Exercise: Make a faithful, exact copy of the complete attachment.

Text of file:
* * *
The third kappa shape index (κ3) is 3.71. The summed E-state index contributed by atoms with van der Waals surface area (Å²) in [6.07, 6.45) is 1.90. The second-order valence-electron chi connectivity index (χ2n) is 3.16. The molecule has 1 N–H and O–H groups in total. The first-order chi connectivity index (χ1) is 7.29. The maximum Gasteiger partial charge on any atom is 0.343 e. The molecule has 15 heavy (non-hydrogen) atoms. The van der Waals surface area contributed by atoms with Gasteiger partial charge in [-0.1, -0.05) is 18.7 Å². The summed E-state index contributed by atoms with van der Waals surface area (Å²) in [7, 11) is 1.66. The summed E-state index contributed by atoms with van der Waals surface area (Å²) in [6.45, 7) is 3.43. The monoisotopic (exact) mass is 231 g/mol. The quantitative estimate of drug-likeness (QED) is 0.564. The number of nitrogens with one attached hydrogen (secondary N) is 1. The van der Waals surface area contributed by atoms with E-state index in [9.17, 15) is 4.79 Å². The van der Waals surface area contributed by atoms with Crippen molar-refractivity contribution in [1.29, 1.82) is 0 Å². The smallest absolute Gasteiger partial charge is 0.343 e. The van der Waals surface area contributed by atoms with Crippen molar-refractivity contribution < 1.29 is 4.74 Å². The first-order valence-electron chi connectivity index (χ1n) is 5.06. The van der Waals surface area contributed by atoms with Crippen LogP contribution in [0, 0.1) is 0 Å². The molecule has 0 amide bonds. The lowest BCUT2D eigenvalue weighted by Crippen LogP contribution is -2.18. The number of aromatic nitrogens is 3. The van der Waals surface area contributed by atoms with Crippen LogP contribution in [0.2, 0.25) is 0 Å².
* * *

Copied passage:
The third kappa shape index (κ3) is 3.71. The summed E-state index contributed by atoms with van der Waals surface area (Å²) in [6.07, 6.45) is 1.90. The second-order valence-electron chi connectivity index (χ2n) is 3.16. The molecule has 1 N–H and O–H groups in total. The first-order chi connectivity index (χ1) is 7.29. The maximum Gasteiger partial charge on any atom is 0.343 e. The molecule has 15 heavy (non-hydrogen) atoms. The van der Waals surface area contributed by atoms with Gasteiger partial charge in [-0.1, -0.05) is 18.7 Å². The summed E-state index contributed by atoms with van der Waals surface area (Å²) in [7, 11) is 1.66. The summed E-state index contributed by atoms with van der Waals surface area (Å²) in [6.45, 7) is 3.43. The monoisotopic (exact) mass is 231 g/mol. The quantitative estimate of drug-likeness (QED) is 0.564. The number of nitrogens with one attached hydrogen (secondary N) is 1. The van der Waals surface area contributed by atoms with E-state index in [9.17, 15) is 4.79 Å². The van der Waals surface area contributed by atoms with Crippen molar-refractivity contribution in [1.29, 1.82) is 0 Å². The smallest absolute Gasteiger partial charge is 0.343 e. The van der Waals surface area contributed by atoms with Crippen molar-refractivity contribution < 1.29 is 4.74 Å². The first-order valence-electron chi connectivity index (χ1n) is 5.06. The van der Waals surface area contributed by atoms with Crippen LogP contribution in [0, 0.1) is 0 Å². The molecule has 0 amide bonds. The lowest BCUT2D eigenvalue weighted by Crippen LogP contribution is -2.18. The number of aromatic nitrogens is 3. The van der Waals surface area contributed by atoms with Crippen LogP contribution in [0.2, 0.25) is 0 Å².